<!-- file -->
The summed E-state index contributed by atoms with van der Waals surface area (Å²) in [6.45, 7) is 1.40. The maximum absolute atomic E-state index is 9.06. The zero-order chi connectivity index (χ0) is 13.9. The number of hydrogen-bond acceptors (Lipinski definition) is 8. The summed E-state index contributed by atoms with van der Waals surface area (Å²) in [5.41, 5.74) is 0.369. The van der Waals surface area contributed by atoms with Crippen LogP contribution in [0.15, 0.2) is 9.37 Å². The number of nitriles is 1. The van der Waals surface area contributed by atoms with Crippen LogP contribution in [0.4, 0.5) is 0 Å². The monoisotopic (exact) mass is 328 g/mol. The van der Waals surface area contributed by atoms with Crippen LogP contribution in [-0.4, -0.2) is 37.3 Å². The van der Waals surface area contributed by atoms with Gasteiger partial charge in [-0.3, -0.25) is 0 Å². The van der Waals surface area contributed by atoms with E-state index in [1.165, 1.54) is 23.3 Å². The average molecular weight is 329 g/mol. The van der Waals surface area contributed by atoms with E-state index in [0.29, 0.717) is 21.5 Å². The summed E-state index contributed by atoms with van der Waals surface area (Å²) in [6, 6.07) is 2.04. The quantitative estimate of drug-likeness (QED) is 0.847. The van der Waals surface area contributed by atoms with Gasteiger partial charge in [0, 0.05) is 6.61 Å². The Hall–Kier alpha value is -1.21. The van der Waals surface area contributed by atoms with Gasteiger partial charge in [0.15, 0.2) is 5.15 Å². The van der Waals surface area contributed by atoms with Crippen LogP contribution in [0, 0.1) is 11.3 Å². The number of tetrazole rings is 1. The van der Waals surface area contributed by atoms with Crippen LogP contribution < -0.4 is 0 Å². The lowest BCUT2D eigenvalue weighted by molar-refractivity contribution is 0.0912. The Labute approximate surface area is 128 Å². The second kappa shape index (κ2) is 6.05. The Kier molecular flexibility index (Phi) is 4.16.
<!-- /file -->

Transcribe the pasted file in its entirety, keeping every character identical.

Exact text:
The summed E-state index contributed by atoms with van der Waals surface area (Å²) in [6.45, 7) is 1.40. The maximum absolute atomic E-state index is 9.06. The zero-order chi connectivity index (χ0) is 13.9. The number of hydrogen-bond acceptors (Lipinski definition) is 8. The summed E-state index contributed by atoms with van der Waals surface area (Å²) in [5.41, 5.74) is 0.369. The van der Waals surface area contributed by atoms with Crippen LogP contribution in [0.15, 0.2) is 9.37 Å². The number of nitriles is 1. The van der Waals surface area contributed by atoms with Crippen LogP contribution in [0.4, 0.5) is 0 Å². The monoisotopic (exact) mass is 328 g/mol. The van der Waals surface area contributed by atoms with Crippen LogP contribution in [-0.4, -0.2) is 37.3 Å². The van der Waals surface area contributed by atoms with Gasteiger partial charge in [-0.3, -0.25) is 0 Å². The van der Waals surface area contributed by atoms with E-state index in [1.165, 1.54) is 23.3 Å². The average molecular weight is 329 g/mol. The van der Waals surface area contributed by atoms with E-state index in [0.29, 0.717) is 21.5 Å². The summed E-state index contributed by atoms with van der Waals surface area (Å²) in [6, 6.07) is 2.04. The quantitative estimate of drug-likeness (QED) is 0.847. The van der Waals surface area contributed by atoms with Gasteiger partial charge in [0, 0.05) is 6.61 Å². The Hall–Kier alpha value is -1.21. The van der Waals surface area contributed by atoms with Gasteiger partial charge in [0.15, 0.2) is 5.15 Å². The van der Waals surface area contributed by atoms with Crippen LogP contribution in [0, 0.1) is 11.3 Å². The number of tetrazole rings is 1. The van der Waals surface area contributed by atoms with Crippen LogP contribution < -0.4 is 0 Å². The lowest BCUT2D eigenvalue weighted by molar-refractivity contribution is 0.0912. The Labute approximate surface area is 128 Å². The second kappa shape index (κ2) is 6.05. The Kier molecular flexibility index (Phi) is 4.16.